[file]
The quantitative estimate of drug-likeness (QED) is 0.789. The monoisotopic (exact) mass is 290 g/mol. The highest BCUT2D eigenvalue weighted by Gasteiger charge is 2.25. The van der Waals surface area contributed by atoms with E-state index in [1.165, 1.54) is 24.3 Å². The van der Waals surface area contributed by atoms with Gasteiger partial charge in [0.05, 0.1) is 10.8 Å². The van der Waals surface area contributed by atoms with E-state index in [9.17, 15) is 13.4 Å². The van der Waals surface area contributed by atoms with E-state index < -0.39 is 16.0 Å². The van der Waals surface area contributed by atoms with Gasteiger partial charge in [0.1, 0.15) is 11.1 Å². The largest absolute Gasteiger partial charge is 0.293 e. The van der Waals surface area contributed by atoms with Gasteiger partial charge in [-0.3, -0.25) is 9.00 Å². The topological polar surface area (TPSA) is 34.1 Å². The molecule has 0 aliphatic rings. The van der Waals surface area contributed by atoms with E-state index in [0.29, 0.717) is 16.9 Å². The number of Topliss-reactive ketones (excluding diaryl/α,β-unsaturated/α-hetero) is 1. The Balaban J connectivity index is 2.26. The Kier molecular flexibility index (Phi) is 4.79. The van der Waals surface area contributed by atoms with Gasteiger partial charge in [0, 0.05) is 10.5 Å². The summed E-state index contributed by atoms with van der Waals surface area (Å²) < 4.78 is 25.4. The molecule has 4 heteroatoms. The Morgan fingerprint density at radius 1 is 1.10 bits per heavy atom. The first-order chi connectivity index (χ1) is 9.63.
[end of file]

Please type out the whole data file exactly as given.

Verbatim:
The quantitative estimate of drug-likeness (QED) is 0.789. The monoisotopic (exact) mass is 290 g/mol. The highest BCUT2D eigenvalue weighted by Gasteiger charge is 2.25. The van der Waals surface area contributed by atoms with E-state index in [1.165, 1.54) is 24.3 Å². The van der Waals surface area contributed by atoms with Gasteiger partial charge in [0.05, 0.1) is 10.8 Å². The van der Waals surface area contributed by atoms with E-state index in [9.17, 15) is 13.4 Å². The van der Waals surface area contributed by atoms with E-state index < -0.39 is 16.0 Å². The van der Waals surface area contributed by atoms with Gasteiger partial charge in [0.1, 0.15) is 11.1 Å². The largest absolute Gasteiger partial charge is 0.293 e. The van der Waals surface area contributed by atoms with Gasteiger partial charge in [-0.3, -0.25) is 9.00 Å². The topological polar surface area (TPSA) is 34.1 Å². The molecule has 0 aliphatic rings. The van der Waals surface area contributed by atoms with E-state index in [0.29, 0.717) is 16.9 Å². The number of Topliss-reactive ketones (excluding diaryl/α,β-unsaturated/α-hetero) is 1. The Balaban J connectivity index is 2.26. The Kier molecular flexibility index (Phi) is 4.79. The van der Waals surface area contributed by atoms with Gasteiger partial charge in [0, 0.05) is 10.5 Å². The summed E-state index contributed by atoms with van der Waals surface area (Å²) < 4.78 is 25.4. The molecule has 4 heteroatoms. The Morgan fingerprint density at radius 1 is 1.10 bits per heavy atom. The first-order chi connectivity index (χ1) is 9.63.